• There are now quantitative proteomics data available for many types of TCGA tumor samples.
  • TCGA2STAT is a nice package for importing certain kinds of TCGA data into an R session.
  • Boruta is an interesting alternative for feature selection in a classification context.

This post was prepared with permission from CPTAC.

P.S. I may add some more material on a couple of ways to do multivariate data integration on TCGA data sets later, or make that a separate blog post. Tell me if you are interested.

Notes on genomics APIs #3: SolveBio

This is the third in a short series of posts with notes on different genomics APIs. The first post, which was about the One Codex API, can be found here, and the second one, about Google Genomics, can be found here.

SolveBio “delivers the critical reference data used by hospitals and companies to run genomic applications”, according to their web page. They focus on clinical genomics and on helping developers who need to access various data sources in a programmatic way. Their curated data library provides access to (as of February 2015) “over 300 datasets for genomics, proteomics, literature annotation, variant-disease relationships, and more.) Some examples of those datasets are the ClinVar disease gene database from NIH, the Somatic Mutations dataset from The Cancer Genome Atlas, and the COSMIC catalogue of somatic mutations in cancer.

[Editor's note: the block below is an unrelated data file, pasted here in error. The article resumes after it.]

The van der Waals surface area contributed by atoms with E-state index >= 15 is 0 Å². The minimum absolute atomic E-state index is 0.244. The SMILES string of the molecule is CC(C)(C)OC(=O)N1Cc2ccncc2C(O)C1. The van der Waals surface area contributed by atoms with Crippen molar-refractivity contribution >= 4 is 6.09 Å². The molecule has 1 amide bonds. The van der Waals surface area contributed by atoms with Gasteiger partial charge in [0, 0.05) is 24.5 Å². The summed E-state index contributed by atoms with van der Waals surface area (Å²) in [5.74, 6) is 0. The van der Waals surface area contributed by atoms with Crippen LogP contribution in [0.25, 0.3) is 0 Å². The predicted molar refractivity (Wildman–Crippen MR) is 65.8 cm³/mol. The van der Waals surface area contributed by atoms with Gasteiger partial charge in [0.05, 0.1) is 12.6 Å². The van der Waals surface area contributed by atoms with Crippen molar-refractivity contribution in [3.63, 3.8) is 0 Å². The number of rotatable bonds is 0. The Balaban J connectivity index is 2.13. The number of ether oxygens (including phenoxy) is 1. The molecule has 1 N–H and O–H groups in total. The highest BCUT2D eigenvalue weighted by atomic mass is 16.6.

SolveBio offers a RESTful API with Python and Ruby clients already available and an R client under development. The Getting Started Guide really tells you most of what you need to know to use it, but let’s try it out here on this blog anyway!

You should, of course, start by signing up for a free account. After that, it’s time to get the client. I will use the Python one in this post. It can be installed by giving this command:

curl -skL | bash

You can also install it with pip.

Now you will need to login. This will prompt you for your email and password that you registered when signing up.

solvebio login

At this point you can view a useful tutorial by giving solvebio tutorial. The tutorial explains the concept of depositories, which are versioned containers for data sets. For instance (as explained in the docs), there is a ClinVar depository which (as of version 3.1.0) has three datasets: ClinVar, Variants, and Submissions. Each dataset within a depository is designed for a specific use-case. For example, the Variants dataset contains data on genomic variants, and supports multiple genome builds.